Whew -- more than half the year is gone. It seems like just yesterday we were making New Year’s resolutions (and promptly breaking them, of course). And of course, it will be just a moment more before another New Year is upon us. So the years go by, but have we made any of those improvements we promised?

I kept a New Year’s promise to myself -- to compete in my first triathlon. And within hours of finishing my first in July, I made plans to continue training, with an eye toward a second event in late August. It just proves the old adage: If you want something badly enough, you’re willing to do the work to achieve it.

I was reminded of that adage while reading John Puskar’s article “Beating Dirt and Heat,” which begins on page 35. In it, Puskar, a professional engineer who is principal of combustion systems services firm CEC Combustion Service Group in Cleveland, explains how to achieve trouble-free combustion equipment operation rather than be plagued with burner flameouts, inconsistent temperatures and nuisance trips. To accomplish this, set combustion system reliability as your goal, Puskar says, and take effective, consistent action to achieve it.

If what you want is to find the source of that annoying combustion noise and eliminate it, “Combustion Pulsation and Noise” by Dan Banks, P.E., president of Banks Engineering Inc., Tulsa, Okla., will help. Banks notes that the natural flame instability in any flare or furnace produces noise. In rare cases, the noise can be loud enough to damage equipment, cause nuisance shutdowns or bother the neighbors. While simple hardware changes can eliminate the problem, finding the right fix sometimes takes time. Turn to page 30 to review the theory of combustion noise and survey five brief case histories.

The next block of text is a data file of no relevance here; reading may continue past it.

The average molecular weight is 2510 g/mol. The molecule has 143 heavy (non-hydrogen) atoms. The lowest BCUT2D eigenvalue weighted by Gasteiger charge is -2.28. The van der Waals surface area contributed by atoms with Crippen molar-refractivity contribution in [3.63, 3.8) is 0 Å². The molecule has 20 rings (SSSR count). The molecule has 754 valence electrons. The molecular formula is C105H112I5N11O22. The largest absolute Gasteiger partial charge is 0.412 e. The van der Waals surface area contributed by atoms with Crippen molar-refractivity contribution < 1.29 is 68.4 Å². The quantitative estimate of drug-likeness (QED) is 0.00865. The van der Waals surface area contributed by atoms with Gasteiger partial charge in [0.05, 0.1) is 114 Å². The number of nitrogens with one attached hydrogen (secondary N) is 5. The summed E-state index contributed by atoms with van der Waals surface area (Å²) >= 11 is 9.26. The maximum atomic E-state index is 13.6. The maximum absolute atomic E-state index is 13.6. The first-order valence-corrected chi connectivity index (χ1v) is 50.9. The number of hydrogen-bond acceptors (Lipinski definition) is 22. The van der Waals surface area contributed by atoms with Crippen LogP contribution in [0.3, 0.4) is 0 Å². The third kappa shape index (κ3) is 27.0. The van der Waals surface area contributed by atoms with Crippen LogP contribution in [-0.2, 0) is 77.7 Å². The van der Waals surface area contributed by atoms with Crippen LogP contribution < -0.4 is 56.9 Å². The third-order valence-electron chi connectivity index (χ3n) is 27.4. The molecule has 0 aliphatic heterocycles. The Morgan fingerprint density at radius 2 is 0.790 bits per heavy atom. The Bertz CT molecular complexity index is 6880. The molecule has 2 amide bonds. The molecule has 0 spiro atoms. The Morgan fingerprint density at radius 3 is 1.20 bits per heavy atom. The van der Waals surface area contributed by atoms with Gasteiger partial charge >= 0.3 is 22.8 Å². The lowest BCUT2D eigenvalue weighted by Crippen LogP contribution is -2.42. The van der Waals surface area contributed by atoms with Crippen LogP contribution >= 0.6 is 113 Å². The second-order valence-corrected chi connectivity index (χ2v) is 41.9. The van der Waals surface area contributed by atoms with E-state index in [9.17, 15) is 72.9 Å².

Also in this issue, Jay Hudson, P.E., continues his six-part series on specifying a thermal fluid heating system with part four, “Thermal Fluid Pumps,” which begins on page 23. Hudson, who is president of J. G. Hudson & Associates, Salisbury, N.C., a specialty engineering firm concentrating in process related engineering services, cites three steps -- selecting the appropriate mechanical design, sizing the pumps to deliver the proper flow, and installing the pump correctly -- that can help ensure that this critical component operates trouble-free.

Emission control system costs can be reduced with attention to four factors, says Gerry Lanham, P.E., president of KBD/Technic Inc., Cincinnati, a company that specializes in industrial ventilation engineering. Lanham explains how minimizing flow, minimizing pressure, controlling air density and optimizing fan efficiency can affect the operation of your emission control and ventilation systems.

Finally, in “Maintain Chiller Capacity and Efficiency,” Mark Key, who is vice president of sales and marketing at Redi Controls Inc., Greenwood, Ind., notes that chillers suffer from reduced efficiency caused by refrigerant contaminated with air, oil, moisture or acid. Unaddressed, many are in danger of catastrophic failure. Key looks at the most common contaminants and some solutions.

With this lineup of articles, perhaps today is the day that you set a goal and take the steps to achieve it. The feeling when you cross your heat processing project’s “finish line” will be worth it.